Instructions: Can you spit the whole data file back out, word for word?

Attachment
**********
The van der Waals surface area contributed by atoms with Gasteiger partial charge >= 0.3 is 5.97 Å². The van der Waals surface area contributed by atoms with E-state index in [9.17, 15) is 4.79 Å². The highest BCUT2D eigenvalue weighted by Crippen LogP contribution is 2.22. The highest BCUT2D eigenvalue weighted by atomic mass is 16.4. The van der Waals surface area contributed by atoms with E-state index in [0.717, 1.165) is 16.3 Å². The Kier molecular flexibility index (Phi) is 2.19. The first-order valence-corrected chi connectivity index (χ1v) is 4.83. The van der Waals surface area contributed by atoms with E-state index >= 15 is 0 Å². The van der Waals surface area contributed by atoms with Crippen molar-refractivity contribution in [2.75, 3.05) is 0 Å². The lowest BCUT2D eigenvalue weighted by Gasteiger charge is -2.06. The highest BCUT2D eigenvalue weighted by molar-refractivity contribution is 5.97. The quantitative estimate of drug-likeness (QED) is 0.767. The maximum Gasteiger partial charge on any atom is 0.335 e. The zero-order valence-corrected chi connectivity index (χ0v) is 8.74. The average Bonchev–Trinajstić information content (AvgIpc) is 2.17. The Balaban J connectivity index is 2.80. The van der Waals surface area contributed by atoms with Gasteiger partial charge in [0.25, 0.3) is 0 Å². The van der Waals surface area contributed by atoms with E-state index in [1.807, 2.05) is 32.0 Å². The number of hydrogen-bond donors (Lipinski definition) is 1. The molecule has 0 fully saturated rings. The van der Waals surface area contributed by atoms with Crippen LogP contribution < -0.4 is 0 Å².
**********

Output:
The van der Waals surface area contributed by atoms with Gasteiger partial charge >= 0.3 is 5.97 Å². The van der Waals surface area contributed by atoms with E-state index in [9.17, 15) is 4.79 Å². The highest BCUT2D eigenvalue weighted by Crippen LogP contribution is 2.22. The highest BCUT2D eigenvalue weighted by atomic mass is 16.4. The van der Waals surface area contributed by atoms with E-state index in [0.717, 1.165) is 16.3 Å². The Kier molecular flexibility index (Phi) is 2.19. The first-order valence-corrected chi connectivity index (χ1v) is 4.83. The van der Waals surface area contributed by atoms with E-state index >= 15 is 0 Å². The van der Waals surface area contributed by atoms with Crippen molar-refractivity contribution in [2.75, 3.05) is 0 Å². The lowest BCUT2D eigenvalue weighted by Gasteiger charge is -2.06. The highest BCUT2D eigenvalue weighted by molar-refractivity contribution is 5.97. The quantitative estimate of drug-likeness (QED) is 0.767. The maximum Gasteiger partial charge on any atom is 0.335 e. The zero-order valence-corrected chi connectivity index (χ0v) is 8.74. The average Bonchev–Trinajstić information content (AvgIpc) is 2.17. The Balaban J connectivity index is 2.80. The van der Waals surface area contributed by atoms with Gasteiger partial charge in [0.25, 0.3) is 0 Å². The van der Waals surface area contributed by atoms with E-state index in [1.807, 2.05) is 32.0 Å². The number of hydrogen-bond donors (Lipinski definition) is 1. The molecule has 0 fully saturated rings. The van der Waals surface area contributed by atoms with Crippen LogP contribution < -0.4 is 0 Å².